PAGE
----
Today’s mortgage and refinance rates
Average mortgage rates edged downward yesterday. And the mostly slow drift toward lower rates continues.
Mortgage rates may well continue to drift lower next week. At least, there’s nothing in my crystal ball that suggests they won’t. But, with so much uncertainty at the moment, I’m working on hunches rather than reason.
Current mortgage and refinance rates
|Conventional 30 year fixed||2.686%||2.686%||Unchanged|
|Conventional 15 year fixed||1.99%||1.99%||Unchanged|
|Conventional 20 year fixed||2.375%||2.375%||Unchanged|
|Conventional 10 year fixed||1.851%||1.876%||Unchanged|
|30 year fixed FHA||2.563%||3.214%||Unchanged|
|15 year fixed FHA||2.34%||2.94%||Unchanged|
|5/1 ARM FHA||2.5%||3.207%||Unchanged|
|30 year fixed VA||2.25%||2.421%||Unchanged|
|15 year fixed VA||2.125%||2.445%||Unchanged|
|5/1 ARM VA||2.497%||2.385%||Unchanged|
|Rates are provided by our partner network, and may not reflect the market. Your rate might be different. Click here for a personalized rate quote. See our rate assumptions here.|
COVID-19 mortgage updates: Mortgage lenders are changing rates and rules due to COVID-19. To see the latest on how coronavirus could impact your home loan, click here.
Should you lock a mortgage rate today?
It’s been a great July for mortgage rates. Based on Mortgage News Daily’s figures, they started the month at 3.18% (for a 30-year, fixed-rate mortgage) and ended it at 2.84%. That’s a fall of 34 basis points (abbreviated to BPS — a basis point is one-hundredth of 1%), which is worthwhile in anyone’s book.
True, 24 of those basis points were a result of bond markets’ mid-month panic attack. But that still leaves 10, which were just the market following its current trend. And, historically, a 10 BPS fall would be seen as a reason to celebrate.
Regular readers will know that none of this makes sense to me. And, in normal times, mortgage rates would be rising.
But I’m beginning to feel like a cross between Cassandra (the ancient Trojan prophet whose pronouncements were always accurate but never believed) and King Cnut, who famously ordered the tide to stop coming in and got his feet wet.
So, today, I’m changing my personal rate lock recommendations for the first time in months. But I’m doing so reluctantly because I (and most other professional observers of mortgage rates) believe those rates will start to rise sometime soon. So keep a close eye on this daily column. Because the following recommendations may change at any time:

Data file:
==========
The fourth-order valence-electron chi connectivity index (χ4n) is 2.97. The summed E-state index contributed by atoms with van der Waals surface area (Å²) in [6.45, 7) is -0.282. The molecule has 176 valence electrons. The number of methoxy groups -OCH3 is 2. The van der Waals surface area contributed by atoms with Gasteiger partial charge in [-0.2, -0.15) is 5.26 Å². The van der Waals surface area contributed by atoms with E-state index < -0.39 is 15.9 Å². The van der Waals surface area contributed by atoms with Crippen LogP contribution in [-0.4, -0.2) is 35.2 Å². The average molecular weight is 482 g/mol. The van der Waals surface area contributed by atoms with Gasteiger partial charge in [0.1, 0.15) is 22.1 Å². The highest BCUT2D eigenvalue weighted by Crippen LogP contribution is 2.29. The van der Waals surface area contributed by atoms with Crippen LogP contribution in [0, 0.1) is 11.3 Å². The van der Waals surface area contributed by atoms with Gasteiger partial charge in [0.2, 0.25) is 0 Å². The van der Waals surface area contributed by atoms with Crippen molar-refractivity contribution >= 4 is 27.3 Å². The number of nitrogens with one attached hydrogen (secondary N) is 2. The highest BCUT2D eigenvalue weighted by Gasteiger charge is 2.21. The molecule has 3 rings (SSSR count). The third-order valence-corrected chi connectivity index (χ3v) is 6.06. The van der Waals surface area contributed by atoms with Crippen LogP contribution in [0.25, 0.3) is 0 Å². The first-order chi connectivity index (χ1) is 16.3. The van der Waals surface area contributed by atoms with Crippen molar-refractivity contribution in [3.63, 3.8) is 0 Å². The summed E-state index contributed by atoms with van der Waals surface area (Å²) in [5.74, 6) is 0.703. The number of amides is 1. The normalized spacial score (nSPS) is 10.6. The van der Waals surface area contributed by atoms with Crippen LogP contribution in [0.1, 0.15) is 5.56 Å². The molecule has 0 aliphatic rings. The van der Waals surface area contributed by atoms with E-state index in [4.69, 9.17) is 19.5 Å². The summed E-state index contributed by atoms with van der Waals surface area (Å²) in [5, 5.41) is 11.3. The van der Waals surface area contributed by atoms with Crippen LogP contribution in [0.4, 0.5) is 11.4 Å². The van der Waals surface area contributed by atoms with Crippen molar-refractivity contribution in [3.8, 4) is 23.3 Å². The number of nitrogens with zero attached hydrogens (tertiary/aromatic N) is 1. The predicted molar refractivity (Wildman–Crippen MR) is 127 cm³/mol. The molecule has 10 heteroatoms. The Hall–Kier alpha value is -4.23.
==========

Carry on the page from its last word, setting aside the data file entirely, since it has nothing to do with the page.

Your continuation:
- LOCK if closing in 7 days
- LOCK if closing in 15 days
- FLOAT if closing in 30 days
- FLOAT if closing in 45 days
- FLOAT if closing in 60 days
However, with so much uncertainty at the moment, your instincts could easily turn out to be as good as mine — or better. So be guided by your gut and your personal tolerance for risk.
What’s moving current mortgage rates
It’s hard to say what’s moving current mortgage rates. Normally, they go up as the economy improves and fall when it’s doing worse. Similarly, they tend to rise when inflation is strong and fall when it’s weak.
But those rules aren’t currently applying. And it’s hard to say why.
Of course, plenty of financial journalists are offering explanations. But, to me, they read like rationalizations and contain too many contradictions to make a coherent case.
To get your head around this, you first need to recognize that bond prices and yields move inversely to each other. So, when lots of people want to buy bonds, their prices rise, which is just supply and demand. But their yields fall as a result. Because, if you pay more for a fixed-interest security, your return on your investment will be smaller. In other words, the more you pay to receive the same income, the smaller your return (yield) will be.
So today’s low bond yields are a result of more people buying bonds. And that goes for mortgage rates, too. Because they’re determined by yields on mortgage-backed securities (MBSs), which are a type of bond.
Why buy bonds?
Investors like to balance their portfolios with higher yield, riskier assets, such as stocks, and lower yield, safer assets such as bonds. At the safest end of that spectrum sit US Treasury bills, notes and bonds. But MBSs are regarded as pretty safe, too.
So investors are currently stocking up on safe assets, which is why yields on Treasury products and MBSs are so low. That’s understandable if you think the economic recovery is likely to slow. But what’s strange is that they’re also buying stocks. On Monday, the United States Stock Market Index hit an all-time high. And people tend to buy stocks when economic confidence is high.
Meanwhile, even many of those currently buying bonds expect yields to rise. Yesterday, NASDAQ.com noted:
But record low real yields are often seen as a worrying sign, as they reflect a pessimistic view on future economic growth, which is why many bond bears remain undeterred because they expect a big bounceback for economic growth this year. Fifteen of the 23 banks and asset managers canvassed by Reuters said they still expect 10-year U.S. yields to end 2021 around 2%.